Aid to the Church in Need (UK) is providing £180,000 for a new convent for the Daughters of the Sacred Heart of Jesus, in Erbil, the Kurdish capital. The Sisters distribute material help, provide counselling and give Christian education as part of their ministry to more than 100,000 faithful who fled to Kurdistan a year ago. Prompting their exodus was the summer 2014 invasion of Mosul and Nineveh by Islamist terror group Daesh/IS.

The 22 Sisters and two novices needed a new, larger base in Erbil after their convent in Mosul was blown up by Daesh last November. The Sacred Heart Sisters have also had to leave behind two other convents in the Iraqi capital, Baghdad. The archdiocese suffered a huge blow in June 2014 when Daesh overrun Mosul – legal documents, churches, convents, liturgical objects, some dating back to Christianity’s earliest centuries.

Help for suffering Christians in Iraq forms the lion’s share of aid announced this month by ACN. The charity’s August 2015 aid payments also included £69,000 (EUR€95,000) to support 26 priests from the Syrian Catholic Archdiocese of Mosul. Over the past 18 months, ACN international has provided more than £5 million (EUR€7.5 million) for Iraq – much of it emergency aid for Christians including food, shelter and schools.

Other grants in this month’s ACN UK aid payments include £40,900 (EUR€56,000) for an extra floor of accommodation in Baalbek, in Lebanon, near the border with Syria, where the Good Shepherd Sisters provide emergency help for refugees.

A package of £30,000 (EUR€41,100) will help three schools in Sudan – providing classrooms, desks and benches for St Kizito Parish school, St Josephine Parish school, and St Stephen Parish school. A further £22,000 (EUR€30,000) will provide a primary school, nursery school in Torit, South Sudan, and a chapel.

The charity also provided funds for a teacher training course for catechists in Ukraine, for a church in the Apostolic Vicariate of Jimma-Bonga, Ethopia, and for a catechism course for 75 people in the Philippines. There were further grants for Church projects in India, Sri Lanka, Ghana, Mozambique, Rwanda, Belarus, Romania, Serbia and Argentina.

Highlighting ACN’s help for the Sisters in Erbil, Neville Kyrke-Smith, National Director, Aid to the Church in Need (UK), said: “I have met these Sisters whom we are helping – many of whom themselves are internal refugees. The love, prayers and witness of the Sisters and priests who had to flee and now live and serve their people, living amongst them, is a real inspiration.”

In a message aimed at the charity’s supporters, Mr Kyrke-Smith added: “Please join us in daily prayers for those who have suffered. So many of them still face danger as they care for Christians, Yazidis and Muslims who are in need.”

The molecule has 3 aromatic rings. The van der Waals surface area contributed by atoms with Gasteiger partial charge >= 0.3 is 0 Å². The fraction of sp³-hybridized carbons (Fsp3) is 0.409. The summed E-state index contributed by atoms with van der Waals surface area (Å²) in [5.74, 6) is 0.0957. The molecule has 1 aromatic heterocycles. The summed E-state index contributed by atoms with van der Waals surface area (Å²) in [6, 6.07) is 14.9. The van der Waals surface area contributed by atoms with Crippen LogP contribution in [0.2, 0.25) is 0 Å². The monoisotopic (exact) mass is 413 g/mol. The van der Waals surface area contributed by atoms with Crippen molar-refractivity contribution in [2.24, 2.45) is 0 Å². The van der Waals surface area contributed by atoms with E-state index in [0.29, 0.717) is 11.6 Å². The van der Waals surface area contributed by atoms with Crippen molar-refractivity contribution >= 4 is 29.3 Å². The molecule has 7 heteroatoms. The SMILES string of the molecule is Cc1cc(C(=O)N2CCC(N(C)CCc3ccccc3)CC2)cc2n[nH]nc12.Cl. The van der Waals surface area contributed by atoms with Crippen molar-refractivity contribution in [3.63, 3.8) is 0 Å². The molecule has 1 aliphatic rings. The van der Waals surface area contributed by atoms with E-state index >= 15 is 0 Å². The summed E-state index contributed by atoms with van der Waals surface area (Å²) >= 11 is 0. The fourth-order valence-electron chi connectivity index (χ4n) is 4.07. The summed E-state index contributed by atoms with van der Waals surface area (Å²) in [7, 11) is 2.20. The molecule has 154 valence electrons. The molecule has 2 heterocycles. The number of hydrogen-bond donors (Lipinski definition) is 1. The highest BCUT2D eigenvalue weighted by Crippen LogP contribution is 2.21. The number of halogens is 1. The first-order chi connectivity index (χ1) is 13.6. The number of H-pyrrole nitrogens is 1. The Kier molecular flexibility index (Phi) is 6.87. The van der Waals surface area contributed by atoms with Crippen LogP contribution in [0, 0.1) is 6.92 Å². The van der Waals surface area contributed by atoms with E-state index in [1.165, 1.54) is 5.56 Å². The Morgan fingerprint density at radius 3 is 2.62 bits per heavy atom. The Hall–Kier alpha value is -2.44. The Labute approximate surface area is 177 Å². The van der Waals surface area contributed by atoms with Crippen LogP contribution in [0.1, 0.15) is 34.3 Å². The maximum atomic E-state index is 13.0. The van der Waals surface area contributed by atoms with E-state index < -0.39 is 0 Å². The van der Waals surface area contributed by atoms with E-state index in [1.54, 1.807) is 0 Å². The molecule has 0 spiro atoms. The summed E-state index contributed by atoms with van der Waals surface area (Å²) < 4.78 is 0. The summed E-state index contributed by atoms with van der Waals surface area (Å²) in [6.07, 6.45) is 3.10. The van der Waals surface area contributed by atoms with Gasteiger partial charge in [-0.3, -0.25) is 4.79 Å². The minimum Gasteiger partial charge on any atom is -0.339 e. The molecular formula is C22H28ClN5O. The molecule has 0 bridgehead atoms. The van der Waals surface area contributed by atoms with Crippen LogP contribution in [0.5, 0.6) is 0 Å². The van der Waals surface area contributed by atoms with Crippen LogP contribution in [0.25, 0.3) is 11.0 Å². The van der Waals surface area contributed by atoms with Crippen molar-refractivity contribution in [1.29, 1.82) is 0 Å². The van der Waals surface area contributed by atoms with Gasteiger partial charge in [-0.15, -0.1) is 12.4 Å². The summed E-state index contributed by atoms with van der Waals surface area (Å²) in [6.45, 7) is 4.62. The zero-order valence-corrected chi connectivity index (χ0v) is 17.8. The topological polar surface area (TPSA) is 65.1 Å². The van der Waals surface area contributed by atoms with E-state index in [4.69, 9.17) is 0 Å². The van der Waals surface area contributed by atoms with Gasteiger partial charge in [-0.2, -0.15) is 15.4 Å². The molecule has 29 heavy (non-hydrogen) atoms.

Thank God we are alive  – fleeing Iraqi Christians walk up to 10 hours at night to escape from Islamic State


Over 100,000 Christians and other minorities have sought refuge in Erbil over the past year, often fleeing from the Islamic State terror group at night and walking up to ten hours in the dark.

Despite the hardships they endured, Iraqi Christian are determined to hold on to their faith in face of IS persecution. Many say they have no intention of leaving the country even after the abduction of over 100 Assyrian Christians by the Islamic State.

Chaldean Catholic Archbishop Bashar Warda of Erdil admitted that his own faith  is strengthened by the undaunted faith of the persecuted Christians who come to him. “People come and tell their stories of persecution and how they were really terrified, having to walk eight to 10 hours during the night,” the Iraqi archbishop said, adding “In the end, they would tell you, ‘Thank God we are alive. We thank God for everything.’ “

Archbishop Wards praised several Catholic organizations, such as Aid to the Church in Need, Knights of Columbus, Catholic Relief Services and  the Catholic Near East Welfare Association, who have helped the Kurdistan region provide shelter, food, medical care and educational services to the people who fled there. “God did it in a way that a state could not really offer to its citizens in such a situation,” he said. “He did it through the church and through the generosity of so many people.”

Pope Francis has thanked the generous people  in Iraq who took on the care of these brothers and sisters in dire need. He also said that the Christian minorities who are helping refugees “proclaim the resurrection of Christ by sharing their suffering and giving them aid.”